Every month we put a U2 fan in the spotlight. The fan of the month for February 2018 is user wtonis. Read along for the interview we had with this U2 fan.
"U2 played one hour from where I lived. I begged my parents to allow me to go, but they wouldn’t let me. At that day I made a promise to myself that I would never miss out on a U2 tour again."
Tell us something about yourself, who are you and what do you do for a living?
My name is Willy Tonis, 46 years old and I’m a teacher of English and senior study advisor at a school for secondary education.
How did you become a fan of U2, tell us how it happened?
Back in 1984 when I listened to the popcharts a lot finding my way into popular music I heard U2’s Pride (in the name of love) on the radio. When I saw the video clip a bit later with footage of the band playing in the ballroom mixed with footage of the Dublin docks I knew I had found my musical destination at that time.
You have seen U2 for a period of more than 30 years, can you tell us how it all started?
In the summer of ’85 U2 played a number of summer festivals, one of them in Munster, Germany. The place was an hour’s drive from where I lived. I begged my parents to allow me to go, but they wouldn’t let me. At that day I made a promise to myself that I would never miss out on a U2 tour again. In 1987 I queued for an entire night to get a ticket for the Joshua Tree Tour at Rotterdam Stadium. I went there with one of those organised bus trips. I had a mighty good day and the moment the band got on stage with the extended intro of ‘Streets’ I experienced this adrenaline thrill for the first time.
What was your favourite tour and why was that?
That’s a difficult question. I think the ZOO TV Tour was amazing, pushing technology to the limit and the band playing 8 songs of Achtung Baby in the first part of the show.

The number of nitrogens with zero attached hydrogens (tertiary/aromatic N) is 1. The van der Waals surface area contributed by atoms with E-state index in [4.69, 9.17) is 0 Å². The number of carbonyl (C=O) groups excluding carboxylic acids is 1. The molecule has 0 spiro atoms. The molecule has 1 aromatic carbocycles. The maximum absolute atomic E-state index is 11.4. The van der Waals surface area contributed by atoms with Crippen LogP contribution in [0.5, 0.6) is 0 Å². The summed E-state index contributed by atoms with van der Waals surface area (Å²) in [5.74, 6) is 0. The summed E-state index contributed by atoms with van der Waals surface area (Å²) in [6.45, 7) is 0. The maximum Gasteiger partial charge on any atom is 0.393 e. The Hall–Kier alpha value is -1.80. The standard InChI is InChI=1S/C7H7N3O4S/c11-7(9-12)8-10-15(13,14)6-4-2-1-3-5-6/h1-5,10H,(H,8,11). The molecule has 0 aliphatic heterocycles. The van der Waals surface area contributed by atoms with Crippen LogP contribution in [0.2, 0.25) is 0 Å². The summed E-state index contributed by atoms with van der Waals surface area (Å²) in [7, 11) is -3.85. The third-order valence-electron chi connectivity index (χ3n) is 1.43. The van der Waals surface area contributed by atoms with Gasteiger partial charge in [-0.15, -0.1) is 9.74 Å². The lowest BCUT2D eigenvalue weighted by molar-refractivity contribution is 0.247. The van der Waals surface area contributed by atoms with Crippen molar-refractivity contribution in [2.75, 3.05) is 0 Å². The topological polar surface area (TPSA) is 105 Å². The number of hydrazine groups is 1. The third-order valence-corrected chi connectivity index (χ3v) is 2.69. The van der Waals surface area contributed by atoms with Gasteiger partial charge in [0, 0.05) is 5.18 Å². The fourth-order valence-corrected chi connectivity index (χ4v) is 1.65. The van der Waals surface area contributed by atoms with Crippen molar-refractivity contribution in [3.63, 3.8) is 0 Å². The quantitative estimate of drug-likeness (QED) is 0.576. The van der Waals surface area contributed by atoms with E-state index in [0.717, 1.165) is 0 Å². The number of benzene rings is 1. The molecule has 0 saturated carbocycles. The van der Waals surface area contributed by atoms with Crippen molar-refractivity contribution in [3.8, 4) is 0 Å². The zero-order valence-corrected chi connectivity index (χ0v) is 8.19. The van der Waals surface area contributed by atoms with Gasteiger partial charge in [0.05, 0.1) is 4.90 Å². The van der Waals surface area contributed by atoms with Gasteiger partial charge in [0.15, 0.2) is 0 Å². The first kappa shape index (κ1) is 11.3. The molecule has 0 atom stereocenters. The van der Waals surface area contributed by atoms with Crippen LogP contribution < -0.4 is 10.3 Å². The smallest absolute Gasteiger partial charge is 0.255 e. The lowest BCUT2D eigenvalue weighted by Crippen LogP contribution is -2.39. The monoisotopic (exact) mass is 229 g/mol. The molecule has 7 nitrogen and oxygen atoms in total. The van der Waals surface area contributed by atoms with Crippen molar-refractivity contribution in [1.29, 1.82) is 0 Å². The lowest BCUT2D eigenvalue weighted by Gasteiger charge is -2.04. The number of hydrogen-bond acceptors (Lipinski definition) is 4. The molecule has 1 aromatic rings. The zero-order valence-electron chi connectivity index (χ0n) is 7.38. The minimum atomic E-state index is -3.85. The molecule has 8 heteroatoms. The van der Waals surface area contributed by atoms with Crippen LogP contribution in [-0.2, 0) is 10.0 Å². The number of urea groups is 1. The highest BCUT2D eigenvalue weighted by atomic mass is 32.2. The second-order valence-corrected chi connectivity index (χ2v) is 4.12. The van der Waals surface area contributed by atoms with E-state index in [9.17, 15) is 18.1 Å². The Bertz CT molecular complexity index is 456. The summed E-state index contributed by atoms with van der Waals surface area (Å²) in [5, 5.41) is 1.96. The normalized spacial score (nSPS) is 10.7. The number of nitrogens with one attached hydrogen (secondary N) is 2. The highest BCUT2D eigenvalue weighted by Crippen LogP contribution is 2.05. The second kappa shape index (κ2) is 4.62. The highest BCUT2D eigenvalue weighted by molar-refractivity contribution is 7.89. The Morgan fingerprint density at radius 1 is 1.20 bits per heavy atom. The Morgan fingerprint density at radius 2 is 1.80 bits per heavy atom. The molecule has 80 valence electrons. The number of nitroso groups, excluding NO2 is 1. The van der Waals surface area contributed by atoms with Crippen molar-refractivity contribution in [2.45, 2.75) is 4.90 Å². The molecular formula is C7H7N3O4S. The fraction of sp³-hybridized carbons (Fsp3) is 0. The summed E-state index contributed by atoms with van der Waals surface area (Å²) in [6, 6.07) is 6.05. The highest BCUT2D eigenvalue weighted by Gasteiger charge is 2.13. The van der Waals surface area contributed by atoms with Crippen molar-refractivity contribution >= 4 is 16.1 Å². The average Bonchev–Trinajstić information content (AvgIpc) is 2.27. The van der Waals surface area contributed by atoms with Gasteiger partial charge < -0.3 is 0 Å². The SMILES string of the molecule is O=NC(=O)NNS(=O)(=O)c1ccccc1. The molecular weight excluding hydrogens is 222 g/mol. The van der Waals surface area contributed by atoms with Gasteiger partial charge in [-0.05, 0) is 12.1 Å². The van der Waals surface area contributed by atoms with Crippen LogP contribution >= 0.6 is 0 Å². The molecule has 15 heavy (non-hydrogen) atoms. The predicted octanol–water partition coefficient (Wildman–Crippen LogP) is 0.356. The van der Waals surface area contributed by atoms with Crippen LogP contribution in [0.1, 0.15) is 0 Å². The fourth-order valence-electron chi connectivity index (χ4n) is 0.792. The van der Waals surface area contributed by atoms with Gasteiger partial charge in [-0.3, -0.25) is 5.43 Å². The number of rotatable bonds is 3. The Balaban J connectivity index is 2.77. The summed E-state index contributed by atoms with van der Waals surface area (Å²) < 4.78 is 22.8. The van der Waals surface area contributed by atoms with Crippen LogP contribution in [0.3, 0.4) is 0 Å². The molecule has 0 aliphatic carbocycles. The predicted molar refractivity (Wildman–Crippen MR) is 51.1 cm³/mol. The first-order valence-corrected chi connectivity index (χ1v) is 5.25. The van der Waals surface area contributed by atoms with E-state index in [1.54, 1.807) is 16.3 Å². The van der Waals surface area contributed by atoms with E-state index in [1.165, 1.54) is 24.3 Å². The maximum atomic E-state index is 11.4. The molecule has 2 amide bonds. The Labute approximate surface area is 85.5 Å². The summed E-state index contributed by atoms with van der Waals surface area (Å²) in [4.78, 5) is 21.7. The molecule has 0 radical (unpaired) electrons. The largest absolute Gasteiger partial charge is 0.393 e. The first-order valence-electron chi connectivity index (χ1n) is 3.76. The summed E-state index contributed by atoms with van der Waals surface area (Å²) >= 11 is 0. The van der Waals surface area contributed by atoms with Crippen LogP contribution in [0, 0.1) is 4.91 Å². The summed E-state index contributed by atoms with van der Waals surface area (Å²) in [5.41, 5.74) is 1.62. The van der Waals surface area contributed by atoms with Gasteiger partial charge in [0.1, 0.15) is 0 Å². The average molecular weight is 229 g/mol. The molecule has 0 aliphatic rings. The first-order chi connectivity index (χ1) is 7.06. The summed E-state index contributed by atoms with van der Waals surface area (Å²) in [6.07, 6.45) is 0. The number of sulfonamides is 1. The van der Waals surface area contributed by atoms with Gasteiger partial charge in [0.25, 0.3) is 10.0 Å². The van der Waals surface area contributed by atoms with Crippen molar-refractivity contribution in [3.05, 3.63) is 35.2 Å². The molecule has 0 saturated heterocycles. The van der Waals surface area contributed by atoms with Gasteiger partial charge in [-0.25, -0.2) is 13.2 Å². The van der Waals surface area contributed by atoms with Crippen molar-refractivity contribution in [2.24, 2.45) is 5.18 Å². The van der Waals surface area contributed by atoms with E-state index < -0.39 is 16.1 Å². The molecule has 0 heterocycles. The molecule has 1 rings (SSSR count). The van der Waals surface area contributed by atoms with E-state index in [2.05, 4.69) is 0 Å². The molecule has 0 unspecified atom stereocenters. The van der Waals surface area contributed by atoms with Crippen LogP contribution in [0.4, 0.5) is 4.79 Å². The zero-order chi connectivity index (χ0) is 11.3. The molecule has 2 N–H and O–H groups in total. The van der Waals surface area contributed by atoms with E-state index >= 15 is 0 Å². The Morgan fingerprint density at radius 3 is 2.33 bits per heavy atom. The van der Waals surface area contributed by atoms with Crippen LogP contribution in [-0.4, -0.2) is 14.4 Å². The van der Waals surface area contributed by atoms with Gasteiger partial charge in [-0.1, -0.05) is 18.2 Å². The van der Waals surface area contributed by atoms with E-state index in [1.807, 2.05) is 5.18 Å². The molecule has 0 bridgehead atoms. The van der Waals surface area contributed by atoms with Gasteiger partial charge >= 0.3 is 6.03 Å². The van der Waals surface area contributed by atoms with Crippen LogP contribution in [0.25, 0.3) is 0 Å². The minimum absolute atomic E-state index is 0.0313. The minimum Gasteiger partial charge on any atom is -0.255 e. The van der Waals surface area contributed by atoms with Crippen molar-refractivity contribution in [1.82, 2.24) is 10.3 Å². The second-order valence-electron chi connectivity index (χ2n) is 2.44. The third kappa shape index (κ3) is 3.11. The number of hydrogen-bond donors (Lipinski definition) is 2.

Can you list us your 3 most special shows you've been to and tell us why they are so special to you?
Most special shows in random order. Slane Castle, August 2001. Among the support acts were 45 minutes of Coldplay and a stunning 90 minute set by the Red Hot Chili Peppers. I have never experienced a better support line up. For U2 it was the first show after Bono buried his father. It was a truly emotional show. Bono kneeling on stage asking for strenght while the Irish and international crowd roared and made so much noise.
Amsterdam 3 at the Vertigo Tour was the show where I picked up a last minute ticket at a ticket drop. U2 were on fire that night playing Who’s gonna ride your wild horses, Miss Sarajevo and a full band Original of the Species where Terry Lawless was introduced on stage. The band closed the night with “40” after an impressive 2 hours and 26 minutes.
A real opening night had been on my list for a number of years when I decided to fly to Vancouver for the premiere of Innocence & Experience. The moment I entered that very small arena floor I felt the energy of a treat; the first time to see a new tour. No YouTube clips, audience recordings and pictures, but an immaculate experience where you see the thing for the first time with a lot of Canadians and people from over the globe.